If you’re like me and freak out when someone says “Do you have any questions?” then you’ve come to the right place. During my college search, I went on about 30 campus tours, and I am in the process of becoming a tour guide and an orientation leader at my university. If you are ever on a tour where no one is asking questions, it can get very awkward very fast. So, today, I’m going to give you 10 great questions to ask on your next campus tour. Some of these questions are also great for admissions interviews or any other time you are speaking with college faculty.

1.) What is there to do on the weekends?

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This is a great question to ask. A good tour guide may already answer this question, but if they don’t I’m sure the rest of the group will be glad you asked it. Academics are obviously the most important part about going to college, but studies have shown that the number one reason kids drop out of college is because they didn’t make connections. Socialization on campus is crucial to meeting people and making friends, and if you’re a person who needs to have fun once in a while and enjoy your time at school, it’s not likely somewhere you want to be.

This is also a good thing to ask because it’s important to find out if the college is a suitcase school. These are schools in which most of the students live close by and a lot of people go home every weekend. If you are coming to the school from far away or plan to stay on campus during the weekends, you probably don’t want to go to a suitcase school. These college usually don’t have many on-campus events going on because most of their students are gone.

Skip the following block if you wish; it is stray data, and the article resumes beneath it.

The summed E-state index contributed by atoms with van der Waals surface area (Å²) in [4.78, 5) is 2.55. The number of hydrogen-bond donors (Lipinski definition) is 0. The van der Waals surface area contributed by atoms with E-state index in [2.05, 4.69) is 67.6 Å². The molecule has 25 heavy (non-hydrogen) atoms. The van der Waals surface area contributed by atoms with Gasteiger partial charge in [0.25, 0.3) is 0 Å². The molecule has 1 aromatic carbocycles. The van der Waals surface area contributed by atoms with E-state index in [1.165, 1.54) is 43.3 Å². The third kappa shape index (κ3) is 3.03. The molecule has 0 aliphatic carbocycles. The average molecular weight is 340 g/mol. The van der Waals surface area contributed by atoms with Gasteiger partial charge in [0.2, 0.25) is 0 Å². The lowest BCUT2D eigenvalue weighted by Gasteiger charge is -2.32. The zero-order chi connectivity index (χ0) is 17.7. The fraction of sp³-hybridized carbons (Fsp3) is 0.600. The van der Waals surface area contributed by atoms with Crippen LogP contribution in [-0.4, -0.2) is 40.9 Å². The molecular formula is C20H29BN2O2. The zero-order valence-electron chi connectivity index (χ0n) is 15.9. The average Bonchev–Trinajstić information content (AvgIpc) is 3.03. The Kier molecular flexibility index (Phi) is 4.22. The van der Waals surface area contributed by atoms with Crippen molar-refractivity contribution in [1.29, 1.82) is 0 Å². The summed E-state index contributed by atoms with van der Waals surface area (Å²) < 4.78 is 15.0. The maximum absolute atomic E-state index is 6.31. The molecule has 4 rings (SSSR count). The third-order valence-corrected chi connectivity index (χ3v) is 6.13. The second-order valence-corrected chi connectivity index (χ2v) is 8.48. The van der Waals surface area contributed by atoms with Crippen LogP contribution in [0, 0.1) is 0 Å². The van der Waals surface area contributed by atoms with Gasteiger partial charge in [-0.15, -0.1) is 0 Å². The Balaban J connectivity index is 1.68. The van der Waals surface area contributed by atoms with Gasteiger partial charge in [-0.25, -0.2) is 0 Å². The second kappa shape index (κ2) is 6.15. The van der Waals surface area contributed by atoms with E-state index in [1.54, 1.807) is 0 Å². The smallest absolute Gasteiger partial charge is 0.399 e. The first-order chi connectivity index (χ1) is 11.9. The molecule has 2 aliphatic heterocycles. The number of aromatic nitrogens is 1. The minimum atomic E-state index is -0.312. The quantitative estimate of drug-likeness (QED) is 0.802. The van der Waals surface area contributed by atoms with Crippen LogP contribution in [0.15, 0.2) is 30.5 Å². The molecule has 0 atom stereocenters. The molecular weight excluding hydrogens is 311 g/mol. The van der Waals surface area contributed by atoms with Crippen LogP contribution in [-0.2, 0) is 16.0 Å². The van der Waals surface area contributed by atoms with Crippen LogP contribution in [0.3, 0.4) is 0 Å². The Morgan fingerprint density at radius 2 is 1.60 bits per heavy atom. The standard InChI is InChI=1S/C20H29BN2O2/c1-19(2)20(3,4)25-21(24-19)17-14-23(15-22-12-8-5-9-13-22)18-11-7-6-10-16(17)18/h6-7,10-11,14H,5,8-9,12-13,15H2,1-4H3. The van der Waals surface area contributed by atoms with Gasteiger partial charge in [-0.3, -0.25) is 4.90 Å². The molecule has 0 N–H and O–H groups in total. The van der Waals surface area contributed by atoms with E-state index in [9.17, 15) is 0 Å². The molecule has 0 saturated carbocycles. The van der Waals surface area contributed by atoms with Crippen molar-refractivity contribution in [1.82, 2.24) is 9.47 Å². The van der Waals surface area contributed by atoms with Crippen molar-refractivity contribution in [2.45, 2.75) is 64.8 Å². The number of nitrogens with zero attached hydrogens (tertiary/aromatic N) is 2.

2.) Is this a party school?

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Most tour guides don’t like this question, but they are also usually well-trained in how to answer it. You might be afraid to ask this in front of your parents, but it’s very important to know when picking a school. To be completely honest, every single college you go to will probably have parties. What makes the difference is how often, and where they take place. I go to a small school, so the partying only happens on the weekends and it stays far away from the campus. As someone who doesn’t like parties, I like this because it makes it easy to avoid.

If you’re too afraid to ask, you could ask instead if they have social fraternities or greek organizations that live on campus. Odds are, if there’s a greek row on the campus, there will probably be on-campus parties.

3.) What are some of the most popular majors here?